And Senate Foreign Relations Committee ranking member Sen. Bob MenendezRobert (Bob) MenendezKoch-backed group urges Senate to oppose 'bailouts' of states in new ads Thomas Kean wins GOP primary to take on Rep. Tom Malinowski Trump administration moves to formally withdraw US from WHO MORE (D-N.J.), stressing his disagreements with Bolton’s viewpoints, said his ouster is indicative of Trump surrounding himself with “yes men.”

“He doesn’t want anyone who presents a countervailing view for his consideration,” Menendez said. “And when all you get is yes men around you, then the consequences of that, not only are you in a bubble, but since the president is often wrong, particularly on foreign policy, well, then the consequences of that is somebody’s going to embolden him instead of challenge him as to what the national security of the United States is all about.”

But Republican Senate Foreign Relations Committee Chairman Jim RischJames (Jim) Elroy RischSenators blast Turkey's move to convert Hagia Sophia back into a mosque Progressive group backs Democratic challenger to Sen. Risch Republicans start bracing for shutdown fight in run-up to election MORE (Idaho) said he is not worried about instability, saying Trump needs to have a close relationship with his national security adviser.

“That relationship between the president and the national security adviser has got to be a relationship that is very solid and that the president has absolutely 100 percent confidence in,” Risch said.

Most GOP senators took a similar tact as Risch.

Sen. Ron JohnsonRonald (Ron) Harold JohnsonSenate GOP hedges on attending Trump's convention amid coronavirus uptick Koch-backed group urges Senate to oppose 'bailouts' of states in new ads Romney, Collins, Murkowski won't attend GOP convention MORE (R-Wis.) said “it’s probably a good thing” Bolton is leaving, even as he expressed some disappointment.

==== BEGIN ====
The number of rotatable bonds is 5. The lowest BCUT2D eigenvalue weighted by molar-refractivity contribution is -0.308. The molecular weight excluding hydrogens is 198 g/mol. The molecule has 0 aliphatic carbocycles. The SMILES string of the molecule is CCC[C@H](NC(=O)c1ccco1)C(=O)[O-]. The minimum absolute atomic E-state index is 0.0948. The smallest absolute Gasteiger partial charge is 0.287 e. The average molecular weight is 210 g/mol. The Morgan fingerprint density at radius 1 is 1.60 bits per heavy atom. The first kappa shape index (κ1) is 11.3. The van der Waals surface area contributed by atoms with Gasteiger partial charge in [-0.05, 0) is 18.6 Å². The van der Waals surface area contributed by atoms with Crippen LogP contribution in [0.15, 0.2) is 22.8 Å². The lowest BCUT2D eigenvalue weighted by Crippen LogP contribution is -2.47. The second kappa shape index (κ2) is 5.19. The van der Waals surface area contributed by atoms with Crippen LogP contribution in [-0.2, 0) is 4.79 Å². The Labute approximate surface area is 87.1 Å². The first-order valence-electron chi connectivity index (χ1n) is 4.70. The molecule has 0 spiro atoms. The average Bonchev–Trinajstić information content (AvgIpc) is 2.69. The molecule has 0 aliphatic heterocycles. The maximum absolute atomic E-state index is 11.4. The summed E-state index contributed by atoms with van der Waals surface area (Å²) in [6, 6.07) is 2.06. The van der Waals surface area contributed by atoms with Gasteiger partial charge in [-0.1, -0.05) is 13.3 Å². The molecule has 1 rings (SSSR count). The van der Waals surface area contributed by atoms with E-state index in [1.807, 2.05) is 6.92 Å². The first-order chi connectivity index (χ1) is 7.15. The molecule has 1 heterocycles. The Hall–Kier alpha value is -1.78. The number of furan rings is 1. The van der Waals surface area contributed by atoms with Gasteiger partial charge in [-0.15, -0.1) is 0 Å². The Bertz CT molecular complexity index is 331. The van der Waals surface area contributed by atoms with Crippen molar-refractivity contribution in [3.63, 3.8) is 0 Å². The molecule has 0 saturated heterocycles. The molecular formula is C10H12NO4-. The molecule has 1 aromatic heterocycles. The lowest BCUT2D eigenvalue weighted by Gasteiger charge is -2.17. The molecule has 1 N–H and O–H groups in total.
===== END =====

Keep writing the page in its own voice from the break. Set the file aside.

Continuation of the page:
“Mr. Bolton and the president weren’t seeing eye to eye,” Johnson said. “People aren’t going to agree on everything, but I think when it reaches that point it’s probably a good thing they parted company.”

“I have a lot of respect for John Bolton. I hate to see him leave,” he added.

Sen. Marco RubioMarco Antonio RubioGOP chairman vows to protect whistleblowers following Vindman retirement over 'bullying' Lincoln Project offers list of GOP senators who 'protect' Trump in new ad GOP Miami mayor does not commit to voting for Trump MORE (R-Fla.) said he’s a “big fan” of Bolton’s, but that Trump “has the right to have who he wants around him.” 

“In my view he did a good job, but ultimately that’s the president’s decision to make,” Rubio said. “It’s my personal view that he did a good job, but he didn’t work for me. He worked for the president, so ultimately the president has a right to people working for him that he’s comfortable with.”

Jordain Carney contributed